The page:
Embracer adopts a “human-centric” AI policy and talks vaguely about how it will “significantly improve game development”


Struggling video game conglomerate Embracer Group appears to be supporting the rise of artificial intelligence: in its latest release annual reportthe company outlined its strategy for incorporating artificial intelligence into its future work, stating that the technology “can significantly improve game development by increasing resource efficiency” and “adding intelligent behaviors, personalization and optimization to gameplay.”

The utilize of generative artificial intelligence in game development is a sensitive topic, to say the least. Generally speaking, many innovative types don’t care about this, to put it mildly, but dear managers really do; some argue that it will inevitably put people out of work (after all, you don’t have to pay a machine to spit out a photo), while others (again, steep managers) insist, to borrow a phrase, not habit.

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Regardless of where this particular division comes from, attempts to incorporate it into game development have been met with bulky criticism: Blizzard recently went so far as to assure players that it is not using generative AI in World of Warcraft. However, this does not discourage Embracer, which claims that the rapid development of gigantic language models (LLM) has led to the creation of artificial intelligence capable of much greater things than in the past, “such as detecting complex patterns, contributing advanced coding and, perhaps most in particular, ensuring increasingly human interactions.”

Increased capabilities aren’t the only driving force behind Embracer’s increasing use of AI: everyone else is doing it too, and Embracer doesn’t want to miss this boat.

“Certainly one of the main risks for the company is not using AI, because it would put us at a competitive disadvantage compared to other players in the industry,” said Tomas Hedman, head of privacy and AI management at Embracer. “Most companies will continue to integrate AI in various ways. For us, the most important thing is how we do it.”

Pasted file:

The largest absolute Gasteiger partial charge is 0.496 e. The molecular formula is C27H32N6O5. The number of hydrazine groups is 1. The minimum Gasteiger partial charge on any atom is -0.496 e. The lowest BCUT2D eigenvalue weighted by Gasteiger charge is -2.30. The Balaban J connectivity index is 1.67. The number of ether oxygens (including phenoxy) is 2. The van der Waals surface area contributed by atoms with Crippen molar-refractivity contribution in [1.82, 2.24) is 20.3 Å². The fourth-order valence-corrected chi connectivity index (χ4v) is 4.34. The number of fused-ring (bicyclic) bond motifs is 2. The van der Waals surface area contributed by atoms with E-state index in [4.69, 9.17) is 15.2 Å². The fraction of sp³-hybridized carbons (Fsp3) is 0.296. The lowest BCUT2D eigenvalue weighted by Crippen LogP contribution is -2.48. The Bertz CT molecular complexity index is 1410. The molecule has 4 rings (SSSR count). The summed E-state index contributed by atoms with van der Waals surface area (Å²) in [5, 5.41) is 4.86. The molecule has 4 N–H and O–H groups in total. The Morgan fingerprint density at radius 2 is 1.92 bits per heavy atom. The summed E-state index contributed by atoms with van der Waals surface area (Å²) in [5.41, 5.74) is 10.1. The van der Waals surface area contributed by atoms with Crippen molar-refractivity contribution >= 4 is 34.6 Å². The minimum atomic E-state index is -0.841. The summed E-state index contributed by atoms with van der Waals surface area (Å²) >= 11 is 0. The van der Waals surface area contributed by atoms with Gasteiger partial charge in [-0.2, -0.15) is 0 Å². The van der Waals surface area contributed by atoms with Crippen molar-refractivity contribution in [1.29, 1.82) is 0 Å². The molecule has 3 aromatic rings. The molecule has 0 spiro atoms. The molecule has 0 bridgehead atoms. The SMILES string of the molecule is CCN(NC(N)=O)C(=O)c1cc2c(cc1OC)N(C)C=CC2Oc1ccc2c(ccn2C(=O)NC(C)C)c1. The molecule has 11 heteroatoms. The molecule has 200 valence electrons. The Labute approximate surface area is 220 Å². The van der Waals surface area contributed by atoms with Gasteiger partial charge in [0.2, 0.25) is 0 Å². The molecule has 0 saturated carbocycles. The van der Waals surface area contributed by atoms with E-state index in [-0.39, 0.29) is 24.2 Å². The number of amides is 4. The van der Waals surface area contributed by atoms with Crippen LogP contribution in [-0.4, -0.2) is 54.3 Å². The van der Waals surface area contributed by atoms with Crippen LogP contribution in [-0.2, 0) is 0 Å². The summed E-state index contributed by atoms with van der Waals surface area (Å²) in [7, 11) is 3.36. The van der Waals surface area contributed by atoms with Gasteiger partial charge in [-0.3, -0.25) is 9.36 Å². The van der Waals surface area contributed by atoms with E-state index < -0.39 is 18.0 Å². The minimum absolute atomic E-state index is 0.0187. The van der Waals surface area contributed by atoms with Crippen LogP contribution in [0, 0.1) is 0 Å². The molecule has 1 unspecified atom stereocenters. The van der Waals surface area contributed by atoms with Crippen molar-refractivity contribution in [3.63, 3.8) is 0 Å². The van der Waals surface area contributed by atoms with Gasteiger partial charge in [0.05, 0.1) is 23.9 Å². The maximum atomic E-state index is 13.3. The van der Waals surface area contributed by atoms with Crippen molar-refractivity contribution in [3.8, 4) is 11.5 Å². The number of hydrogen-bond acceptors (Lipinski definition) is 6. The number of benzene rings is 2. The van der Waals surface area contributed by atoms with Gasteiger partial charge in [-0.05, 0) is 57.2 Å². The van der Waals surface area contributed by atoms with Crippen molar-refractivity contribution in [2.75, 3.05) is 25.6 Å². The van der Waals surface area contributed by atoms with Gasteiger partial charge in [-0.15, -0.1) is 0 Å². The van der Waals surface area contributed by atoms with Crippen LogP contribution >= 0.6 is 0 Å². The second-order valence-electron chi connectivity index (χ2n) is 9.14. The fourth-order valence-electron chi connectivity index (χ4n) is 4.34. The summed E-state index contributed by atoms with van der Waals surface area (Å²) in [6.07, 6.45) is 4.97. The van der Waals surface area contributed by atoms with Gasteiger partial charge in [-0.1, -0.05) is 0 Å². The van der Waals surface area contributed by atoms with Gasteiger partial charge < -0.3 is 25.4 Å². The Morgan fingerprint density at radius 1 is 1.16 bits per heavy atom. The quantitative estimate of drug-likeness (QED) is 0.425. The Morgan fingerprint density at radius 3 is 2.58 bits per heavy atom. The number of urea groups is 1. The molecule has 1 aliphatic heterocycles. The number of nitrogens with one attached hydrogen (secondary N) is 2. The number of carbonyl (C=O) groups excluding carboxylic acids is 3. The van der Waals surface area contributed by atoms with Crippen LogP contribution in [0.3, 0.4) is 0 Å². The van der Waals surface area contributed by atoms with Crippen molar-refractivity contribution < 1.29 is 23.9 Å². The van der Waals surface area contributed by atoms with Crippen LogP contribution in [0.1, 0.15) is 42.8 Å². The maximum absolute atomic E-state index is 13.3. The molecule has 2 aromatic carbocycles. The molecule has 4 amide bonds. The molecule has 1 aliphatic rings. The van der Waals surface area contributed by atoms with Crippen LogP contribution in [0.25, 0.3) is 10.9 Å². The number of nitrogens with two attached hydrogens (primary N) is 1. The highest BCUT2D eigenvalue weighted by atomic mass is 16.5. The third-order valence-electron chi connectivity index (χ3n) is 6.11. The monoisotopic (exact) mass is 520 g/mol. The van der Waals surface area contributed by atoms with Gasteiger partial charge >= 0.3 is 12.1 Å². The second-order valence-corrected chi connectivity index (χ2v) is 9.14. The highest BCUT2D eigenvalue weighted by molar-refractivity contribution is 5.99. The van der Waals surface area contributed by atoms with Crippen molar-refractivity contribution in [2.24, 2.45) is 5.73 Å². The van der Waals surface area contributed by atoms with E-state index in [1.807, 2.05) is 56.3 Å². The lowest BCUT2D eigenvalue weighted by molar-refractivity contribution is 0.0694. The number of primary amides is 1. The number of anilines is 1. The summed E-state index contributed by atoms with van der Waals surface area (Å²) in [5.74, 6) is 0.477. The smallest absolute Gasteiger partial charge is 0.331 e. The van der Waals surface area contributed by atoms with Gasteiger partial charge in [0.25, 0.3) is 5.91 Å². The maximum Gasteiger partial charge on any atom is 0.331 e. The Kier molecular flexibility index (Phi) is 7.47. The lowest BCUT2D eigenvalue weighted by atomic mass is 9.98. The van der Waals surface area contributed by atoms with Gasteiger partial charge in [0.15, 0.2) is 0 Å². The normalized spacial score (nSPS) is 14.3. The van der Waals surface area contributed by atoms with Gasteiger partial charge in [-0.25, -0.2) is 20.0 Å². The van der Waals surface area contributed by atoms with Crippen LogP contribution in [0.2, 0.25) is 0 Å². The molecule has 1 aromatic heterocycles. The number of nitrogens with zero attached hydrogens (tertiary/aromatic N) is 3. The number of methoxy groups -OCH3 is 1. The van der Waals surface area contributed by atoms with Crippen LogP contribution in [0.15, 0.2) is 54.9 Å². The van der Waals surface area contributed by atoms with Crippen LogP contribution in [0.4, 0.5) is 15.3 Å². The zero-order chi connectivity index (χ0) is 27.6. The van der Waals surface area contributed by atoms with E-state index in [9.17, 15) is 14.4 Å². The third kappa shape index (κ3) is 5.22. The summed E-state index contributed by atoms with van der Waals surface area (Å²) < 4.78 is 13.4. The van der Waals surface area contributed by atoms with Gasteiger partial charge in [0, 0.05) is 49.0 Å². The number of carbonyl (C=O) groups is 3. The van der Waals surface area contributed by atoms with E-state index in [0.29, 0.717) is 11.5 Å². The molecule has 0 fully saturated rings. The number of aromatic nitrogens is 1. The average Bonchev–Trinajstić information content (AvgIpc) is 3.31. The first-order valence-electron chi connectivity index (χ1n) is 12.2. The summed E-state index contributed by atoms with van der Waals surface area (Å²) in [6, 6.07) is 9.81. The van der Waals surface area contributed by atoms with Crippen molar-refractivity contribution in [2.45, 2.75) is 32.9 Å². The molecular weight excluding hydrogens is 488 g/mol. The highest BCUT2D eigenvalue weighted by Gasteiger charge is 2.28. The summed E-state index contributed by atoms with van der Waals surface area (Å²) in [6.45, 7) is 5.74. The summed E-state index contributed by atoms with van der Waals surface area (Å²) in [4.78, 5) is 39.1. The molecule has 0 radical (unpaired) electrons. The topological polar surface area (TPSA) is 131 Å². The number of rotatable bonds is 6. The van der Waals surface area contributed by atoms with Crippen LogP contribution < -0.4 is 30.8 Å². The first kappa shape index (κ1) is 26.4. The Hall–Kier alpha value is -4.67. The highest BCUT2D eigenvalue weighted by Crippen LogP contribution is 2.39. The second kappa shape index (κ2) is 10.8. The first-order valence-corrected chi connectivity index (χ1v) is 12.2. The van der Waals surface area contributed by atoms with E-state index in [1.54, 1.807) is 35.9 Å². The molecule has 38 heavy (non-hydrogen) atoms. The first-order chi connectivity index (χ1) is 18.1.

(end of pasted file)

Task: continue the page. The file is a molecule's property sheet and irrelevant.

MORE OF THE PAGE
“We don’t want to replace humans with artificial intelligence, we want to empower them,” Hedman said, explaining the Embracer “way.” “This is at the heart of our human-centric approach to realizing the potential of artificial intelligence.

“Not only does AI enable our developers to do even more and become more efficient at certain tasks, but it will also enable a wider range of developers to code. Entering the industry may be easier for people with disabilities who, for example, cannot use a keyboard as easily as others.”

Improving accessibility is absolutely a desirable outcome, but the real focus seems to be elsewhere: Hedman said that as AI models improve, “we can leverage their capabilities in the innovative process as well” in tasks such as “identifying inconsistencies in scripts and storytelling story” and helping innovative teams “write scripts, create image, generate ideas, QA and more” – I can’t facilitate but notice that these are jobs that are already being done by people: writers, editors, artists, testers and so on next.

Hedman believes that the impact of artificial intelligence will not only be felt behind the scenes, but will also be perceptible to players. “As models become more human, the interaction between players and AI-powered features will become much more energetic. If you haggle in a game scenario, the AI ​​will remember it next time. This will make the whole game much more intriguing and lively.”

OK, but counterpoint:

(Image: Telltale Interactive)

Whether we like it or not, the use of generative AI is already growing rapidly: a recent GDC study found that 31% of game developers are already using it, and this genie is not going back into the bottle. However, I think there are limits to what can be done with it, and they fall well short of some of the star promises made: neither Nvidia’s AI demo nor Ubisoft’s amazing NEO NPCs convinced me that AI-powered NPCs would provide better, more engaging interactions than well-written characters.

An entirely separate question is whether a “human-centric approach” to AI will actually withstand the pressure when the numbers in quarterly financial reports don’t grow as brisk as humans would expect. Embracer also stated in its report that it had lost the jobs of 1,583 people over the past year as a result of a failed $2 billion investment deal in 2023. These layoffs also involved the closure of a number of studios, including Campfire Cabal, Volition, Free Radical Design and most recently Pieces Interactive.

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